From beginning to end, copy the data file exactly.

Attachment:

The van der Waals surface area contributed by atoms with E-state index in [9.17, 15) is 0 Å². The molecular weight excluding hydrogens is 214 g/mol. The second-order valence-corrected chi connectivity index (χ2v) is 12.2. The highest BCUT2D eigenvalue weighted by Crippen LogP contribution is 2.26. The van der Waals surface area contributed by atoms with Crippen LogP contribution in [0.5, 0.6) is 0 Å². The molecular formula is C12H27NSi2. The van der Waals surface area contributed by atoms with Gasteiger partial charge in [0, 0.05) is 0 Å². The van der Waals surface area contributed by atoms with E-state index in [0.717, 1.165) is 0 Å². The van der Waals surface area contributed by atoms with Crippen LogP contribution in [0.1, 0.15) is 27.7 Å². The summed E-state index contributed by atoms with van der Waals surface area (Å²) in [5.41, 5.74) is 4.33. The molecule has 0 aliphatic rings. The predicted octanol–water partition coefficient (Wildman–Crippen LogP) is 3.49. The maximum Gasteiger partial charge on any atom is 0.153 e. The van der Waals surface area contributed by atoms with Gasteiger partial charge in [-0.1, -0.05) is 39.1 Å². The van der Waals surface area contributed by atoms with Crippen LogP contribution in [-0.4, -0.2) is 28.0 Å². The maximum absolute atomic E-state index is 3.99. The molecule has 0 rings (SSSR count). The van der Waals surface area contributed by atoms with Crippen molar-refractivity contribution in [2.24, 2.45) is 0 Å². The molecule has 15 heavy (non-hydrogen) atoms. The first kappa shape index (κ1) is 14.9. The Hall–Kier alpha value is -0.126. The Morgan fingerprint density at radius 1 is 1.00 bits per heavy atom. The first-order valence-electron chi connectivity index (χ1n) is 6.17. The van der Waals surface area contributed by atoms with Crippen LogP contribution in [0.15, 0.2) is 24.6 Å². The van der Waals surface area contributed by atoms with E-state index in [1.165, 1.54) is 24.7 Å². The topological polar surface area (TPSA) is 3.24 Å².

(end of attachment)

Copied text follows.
The van der Waals surface area contributed by atoms with E-state index in [9.17, 15) is 0 Å². The molecular weight excluding hydrogens is 214 g/mol. The second-order valence-corrected chi connectivity index (χ2v) is 12.2. The highest BCUT2D eigenvalue weighted by Crippen LogP contribution is 2.26. The van der Waals surface area contributed by atoms with Crippen LogP contribution in [0.5, 0.6) is 0 Å². The molecular formula is C12H27NSi2. The van der Waals surface area contributed by atoms with Gasteiger partial charge in [0, 0.05) is 0 Å². The van der Waals surface area contributed by atoms with E-state index in [0.717, 1.165) is 0 Å². The van der Waals surface area contributed by atoms with Crippen LogP contribution in [0.1, 0.15) is 27.7 Å². The summed E-state index contributed by atoms with van der Waals surface area (Å²) in [5.41, 5.74) is 4.33. The molecule has 0 aliphatic rings. The predicted octanol–water partition coefficient (Wildman–Crippen LogP) is 3.49. The maximum Gasteiger partial charge on any atom is 0.153 e. The van der Waals surface area contributed by atoms with Gasteiger partial charge in [-0.1, -0.05) is 39.1 Å². The van der Waals surface area contributed by atoms with Crippen LogP contribution in [-0.4, -0.2) is 28.0 Å². The maximum absolute atomic E-state index is 3.99. The molecule has 0 rings (SSSR count). The van der Waals surface area contributed by atoms with Crippen molar-refractivity contribution in [2.24, 2.45) is 0 Å². The molecule has 15 heavy (non-hydrogen) atoms. The first kappa shape index (κ1) is 14.9. The Hall–Kier alpha value is -0.126. The Morgan fingerprint density at radius 1 is 1.00 bits per heavy atom. The first-order valence-electron chi connectivity index (χ1n) is 6.17. The van der Waals surface area contributed by atoms with Crippen LogP contribution in [0.15, 0.2) is 24.6 Å². The van der Waals surface area contributed by atoms with E-state index in [1.165, 1.54) is 24.7 Å². The topological polar surface area (TPSA) is 3.24 Å².